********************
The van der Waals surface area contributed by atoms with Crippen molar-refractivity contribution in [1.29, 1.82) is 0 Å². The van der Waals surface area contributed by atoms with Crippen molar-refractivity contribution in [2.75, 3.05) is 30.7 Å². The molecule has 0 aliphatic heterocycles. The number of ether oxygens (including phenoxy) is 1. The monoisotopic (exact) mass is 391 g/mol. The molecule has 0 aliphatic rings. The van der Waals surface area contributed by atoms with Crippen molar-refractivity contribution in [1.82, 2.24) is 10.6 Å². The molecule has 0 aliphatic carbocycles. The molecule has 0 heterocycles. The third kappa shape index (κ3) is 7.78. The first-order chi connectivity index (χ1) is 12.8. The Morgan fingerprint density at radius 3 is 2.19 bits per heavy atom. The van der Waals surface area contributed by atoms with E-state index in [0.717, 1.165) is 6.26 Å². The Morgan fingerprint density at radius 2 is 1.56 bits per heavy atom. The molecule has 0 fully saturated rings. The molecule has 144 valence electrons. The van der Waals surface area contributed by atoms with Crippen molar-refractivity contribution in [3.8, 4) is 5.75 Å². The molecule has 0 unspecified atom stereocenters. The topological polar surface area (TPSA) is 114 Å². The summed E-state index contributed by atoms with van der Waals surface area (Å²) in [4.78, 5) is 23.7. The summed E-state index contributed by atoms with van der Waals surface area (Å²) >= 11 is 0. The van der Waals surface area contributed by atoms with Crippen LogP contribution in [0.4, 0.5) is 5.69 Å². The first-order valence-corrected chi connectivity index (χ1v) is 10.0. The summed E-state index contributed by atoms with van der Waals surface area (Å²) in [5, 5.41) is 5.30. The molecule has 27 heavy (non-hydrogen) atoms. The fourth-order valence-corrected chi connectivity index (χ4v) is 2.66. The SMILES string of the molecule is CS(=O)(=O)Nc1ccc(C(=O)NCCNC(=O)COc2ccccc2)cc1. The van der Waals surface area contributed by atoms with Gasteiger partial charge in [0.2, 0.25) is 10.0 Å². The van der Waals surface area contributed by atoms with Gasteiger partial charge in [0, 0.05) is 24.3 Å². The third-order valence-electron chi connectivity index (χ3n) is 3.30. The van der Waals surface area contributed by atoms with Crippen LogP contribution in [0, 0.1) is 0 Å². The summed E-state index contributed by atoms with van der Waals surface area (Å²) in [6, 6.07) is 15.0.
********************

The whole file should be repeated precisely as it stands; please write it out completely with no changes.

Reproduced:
The van der Waals surface area contributed by atoms with Crippen molar-refractivity contribution in [1.29, 1.82) is 0 Å². The van der Waals surface area contributed by atoms with Crippen molar-refractivity contribution in [2.75, 3.05) is 30.7 Å². The molecule has 0 aliphatic heterocycles. The number of ether oxygens (including phenoxy) is 1. The monoisotopic (exact) mass is 391 g/mol. The molecule has 0 aliphatic rings. The van der Waals surface area contributed by atoms with Crippen molar-refractivity contribution in [1.82, 2.24) is 10.6 Å². The molecule has 0 aliphatic carbocycles. The molecule has 0 heterocycles. The third kappa shape index (κ3) is 7.78. The first-order chi connectivity index (χ1) is 12.8. The Morgan fingerprint density at radius 3 is 2.19 bits per heavy atom. The van der Waals surface area contributed by atoms with E-state index in [0.717, 1.165) is 6.26 Å². The Morgan fingerprint density at radius 2 is 1.56 bits per heavy atom. The molecule has 0 fully saturated rings. The molecule has 144 valence electrons. The van der Waals surface area contributed by atoms with Crippen molar-refractivity contribution in [3.8, 4) is 5.75 Å². The molecule has 0 unspecified atom stereocenters. The topological polar surface area (TPSA) is 114 Å². The summed E-state index contributed by atoms with van der Waals surface area (Å²) in [4.78, 5) is 23.7. The summed E-state index contributed by atoms with van der Waals surface area (Å²) >= 11 is 0. The van der Waals surface area contributed by atoms with Crippen LogP contribution in [0.4, 0.5) is 5.69 Å². The first-order valence-corrected chi connectivity index (χ1v) is 10.0. The summed E-state index contributed by atoms with van der Waals surface area (Å²) in [5, 5.41) is 5.30. The molecule has 27 heavy (non-hydrogen) atoms. The fourth-order valence-corrected chi connectivity index (χ4v) is 2.66. The SMILES string of the molecule is CS(=O)(=O)Nc1ccc(C(=O)NCCNC(=O)COc2ccccc2)cc1. The van der Waals surface area contributed by atoms with Gasteiger partial charge in [0.2, 0.25) is 10.0 Å². The van der Waals surface area contributed by atoms with Gasteiger partial charge in [0, 0.05) is 24.3 Å². The third-order valence-electron chi connectivity index (χ3n) is 3.30. The van der Waals surface area contributed by atoms with Crippen LogP contribution in [0, 0.1) is 0 Å². The summed E-state index contributed by atoms with van der Waals surface area (Å²) in [6, 6.07) is 15.0.